The European schedule also managed to resuscitate the British Masters, thought to have played its final edition last month but now set for a May date with Tommy Fleetwood serving as host in his hometown Southport, England. Hillside Golf Club will be the venue.
“To actually be on the list of the names that have hosted is very special for me,” Fleetwood said, noting that the 2008 British Masters was where he got his first taste of European Tour competition at age 17.
In recent years, the British Masters has named some of the Commonwealth’s top players to take a turn as host. Justin Rose, the world No. 1, held the honor this year, preceded by such stars as Lee Westwood, Luke Donald and Ian Poulter.
“It’s nice to have your name on the tournament,” Fleetwood said, “and the tournament is a very historic event.”
The schedule also puts the Spanish Open — which dates from 1912 but was not played last year amid sponsorship issues — on more solid footing as part of the September/October cluster. All told, it was a significant overhaul that took place in mere months after the PGA Tour’s locked in its major changes.
There’s also new flexibility in August to accommodate golf’s inclusion in the Olympic Games; the 2020 men’s event in Tokyo will be played from July 30 to Aug. 2. Two years ago, the sport’s return to the Olympic program in Rio de Janeiro required a huge PGA Tour reconfiguration.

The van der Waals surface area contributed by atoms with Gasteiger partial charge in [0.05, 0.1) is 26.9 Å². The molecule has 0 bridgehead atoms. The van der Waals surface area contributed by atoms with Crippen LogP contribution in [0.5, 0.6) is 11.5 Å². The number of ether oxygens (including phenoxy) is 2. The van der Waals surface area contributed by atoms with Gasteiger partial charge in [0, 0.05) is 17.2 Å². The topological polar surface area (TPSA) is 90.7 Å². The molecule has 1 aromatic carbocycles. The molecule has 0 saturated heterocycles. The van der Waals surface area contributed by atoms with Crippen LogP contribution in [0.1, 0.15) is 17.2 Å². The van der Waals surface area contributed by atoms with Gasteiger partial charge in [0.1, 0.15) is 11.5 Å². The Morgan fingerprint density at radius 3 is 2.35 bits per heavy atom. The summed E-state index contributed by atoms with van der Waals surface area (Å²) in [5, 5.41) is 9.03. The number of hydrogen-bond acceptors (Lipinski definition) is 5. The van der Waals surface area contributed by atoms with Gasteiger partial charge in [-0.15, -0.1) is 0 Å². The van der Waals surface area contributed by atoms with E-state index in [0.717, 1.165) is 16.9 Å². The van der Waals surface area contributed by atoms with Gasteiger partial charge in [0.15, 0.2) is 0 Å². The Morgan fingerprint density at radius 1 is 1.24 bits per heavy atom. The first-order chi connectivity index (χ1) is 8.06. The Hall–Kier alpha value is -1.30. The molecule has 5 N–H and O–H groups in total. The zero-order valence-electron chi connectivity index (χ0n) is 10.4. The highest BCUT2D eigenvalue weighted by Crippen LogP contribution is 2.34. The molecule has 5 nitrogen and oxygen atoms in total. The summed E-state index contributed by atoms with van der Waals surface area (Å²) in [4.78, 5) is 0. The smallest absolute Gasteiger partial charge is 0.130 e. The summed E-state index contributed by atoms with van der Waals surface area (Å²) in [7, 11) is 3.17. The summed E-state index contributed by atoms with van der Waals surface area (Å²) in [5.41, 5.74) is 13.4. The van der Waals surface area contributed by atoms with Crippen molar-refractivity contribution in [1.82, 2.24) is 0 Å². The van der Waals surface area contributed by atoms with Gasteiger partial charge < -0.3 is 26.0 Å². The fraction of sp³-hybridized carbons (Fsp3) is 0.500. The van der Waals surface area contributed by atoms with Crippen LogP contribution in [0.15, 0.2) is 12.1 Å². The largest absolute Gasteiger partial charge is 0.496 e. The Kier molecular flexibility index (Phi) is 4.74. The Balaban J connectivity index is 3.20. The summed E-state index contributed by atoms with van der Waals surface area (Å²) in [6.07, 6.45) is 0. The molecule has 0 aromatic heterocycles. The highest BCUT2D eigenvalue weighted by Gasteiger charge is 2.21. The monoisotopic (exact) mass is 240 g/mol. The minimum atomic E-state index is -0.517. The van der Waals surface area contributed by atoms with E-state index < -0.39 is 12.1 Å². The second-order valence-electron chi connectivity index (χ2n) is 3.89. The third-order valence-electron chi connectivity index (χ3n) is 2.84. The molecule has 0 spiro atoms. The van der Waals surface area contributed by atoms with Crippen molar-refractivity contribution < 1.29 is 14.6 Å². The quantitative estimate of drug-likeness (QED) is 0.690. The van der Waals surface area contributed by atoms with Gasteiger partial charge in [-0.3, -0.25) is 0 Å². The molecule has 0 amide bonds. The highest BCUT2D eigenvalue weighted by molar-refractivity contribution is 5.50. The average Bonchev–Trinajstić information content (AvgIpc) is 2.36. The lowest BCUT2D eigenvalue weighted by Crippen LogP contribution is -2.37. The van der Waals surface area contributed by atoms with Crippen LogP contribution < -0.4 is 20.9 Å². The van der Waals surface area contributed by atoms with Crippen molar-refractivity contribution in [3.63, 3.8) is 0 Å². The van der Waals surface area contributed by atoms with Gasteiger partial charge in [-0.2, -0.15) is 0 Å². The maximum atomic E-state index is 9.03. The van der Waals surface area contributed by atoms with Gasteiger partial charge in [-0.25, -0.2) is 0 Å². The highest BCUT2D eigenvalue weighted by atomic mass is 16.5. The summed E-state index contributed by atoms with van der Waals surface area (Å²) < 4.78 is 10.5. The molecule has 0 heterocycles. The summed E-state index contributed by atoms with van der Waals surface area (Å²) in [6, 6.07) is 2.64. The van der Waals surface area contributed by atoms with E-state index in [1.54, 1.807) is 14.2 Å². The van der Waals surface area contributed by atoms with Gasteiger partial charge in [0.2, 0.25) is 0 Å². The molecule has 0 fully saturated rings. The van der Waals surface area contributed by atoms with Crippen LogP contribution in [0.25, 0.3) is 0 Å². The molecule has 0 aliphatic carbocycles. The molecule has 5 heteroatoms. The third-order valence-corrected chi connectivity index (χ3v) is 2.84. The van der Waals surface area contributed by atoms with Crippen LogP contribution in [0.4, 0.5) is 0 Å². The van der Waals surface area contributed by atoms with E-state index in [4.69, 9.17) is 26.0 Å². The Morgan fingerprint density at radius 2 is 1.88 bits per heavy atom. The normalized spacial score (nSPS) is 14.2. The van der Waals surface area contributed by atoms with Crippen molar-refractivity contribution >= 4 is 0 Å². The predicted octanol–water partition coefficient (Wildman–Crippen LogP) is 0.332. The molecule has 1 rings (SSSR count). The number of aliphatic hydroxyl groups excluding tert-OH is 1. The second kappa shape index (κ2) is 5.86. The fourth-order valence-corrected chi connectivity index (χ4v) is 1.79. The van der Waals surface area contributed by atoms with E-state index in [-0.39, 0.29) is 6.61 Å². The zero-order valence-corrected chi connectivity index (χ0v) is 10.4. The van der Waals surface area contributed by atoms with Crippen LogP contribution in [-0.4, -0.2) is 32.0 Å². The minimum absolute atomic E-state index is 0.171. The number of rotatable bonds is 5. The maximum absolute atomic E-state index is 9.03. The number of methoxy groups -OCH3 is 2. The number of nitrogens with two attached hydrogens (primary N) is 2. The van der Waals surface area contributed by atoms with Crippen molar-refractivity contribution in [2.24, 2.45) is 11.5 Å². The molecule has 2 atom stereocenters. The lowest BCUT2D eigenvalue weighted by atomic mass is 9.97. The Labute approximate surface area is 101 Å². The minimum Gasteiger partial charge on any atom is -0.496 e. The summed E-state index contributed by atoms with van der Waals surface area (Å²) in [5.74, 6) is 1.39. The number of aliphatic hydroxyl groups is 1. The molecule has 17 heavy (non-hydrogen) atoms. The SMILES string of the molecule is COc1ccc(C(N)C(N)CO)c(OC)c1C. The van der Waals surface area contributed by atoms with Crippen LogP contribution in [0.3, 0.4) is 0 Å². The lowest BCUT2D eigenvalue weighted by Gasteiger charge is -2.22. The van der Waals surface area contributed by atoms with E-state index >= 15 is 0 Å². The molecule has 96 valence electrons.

But although the PGA Tour’s major changes had been discussed for at least two years, Pelley and his aides had to race the clock.
“We know the challenges with the ever-changing global calendar,” Pelley said. “We’ve studied it, as you can imagine, forensically. When the move happened with the P.G.A. Championship, that certainly changed things.”
Perhaps the most troublesome piece of the new lineup is the French Open’s losing Rolex Series status. The event, first played in 1906, held a premium spot alongside the Irish and Scottish Opens in the prelude to the British Open.
The French Open also took on added significance as this year’s Ryder Cup approached — the first to be held on continental Europe since Valderrama in 1997 and just the second over all — as Le Golf National also would host the Ryder Cup and allowed golfers to get an early look at the course.
But even as the heroics of Rose, Fleetwood and Francesco Molinari returned the cup to European hands, the French Open lost its sponsorship with the China-based HNA Group and no one has fully taken that baton.
“We had a very good partner in HNA, and we were disappointed to lose them,” Pelley said. “We have talked to a couple of other partners, but it has not been feasible to turn it around that quickly.”
The Abu Dhabi HSBC Championship was elevated to Rolex Series status, more than doubling its payout from $3 million to the required $7 million. Pelley also left the door ajar for the French Open to return to the Rolex roster, noting the series always was envisioned as “eight to 10” events.
Pelley noted, too, that he sought to balance the schedule with a Rolex Series event in the spring, but was met with resistance from players.
“We looked at two or three weeks where we could put a Rolex Series event in there,” he said. “I sat down with every top member, and they said, ‘I wouldn’t do that; I wouldn’t do that; it’s tough for us to come back.’”
Given essentially a blank slate in the fall, the European Tour opted to stake out its territory there. Rather than the path of least resistance, it appears to be the path of greatest opportunity.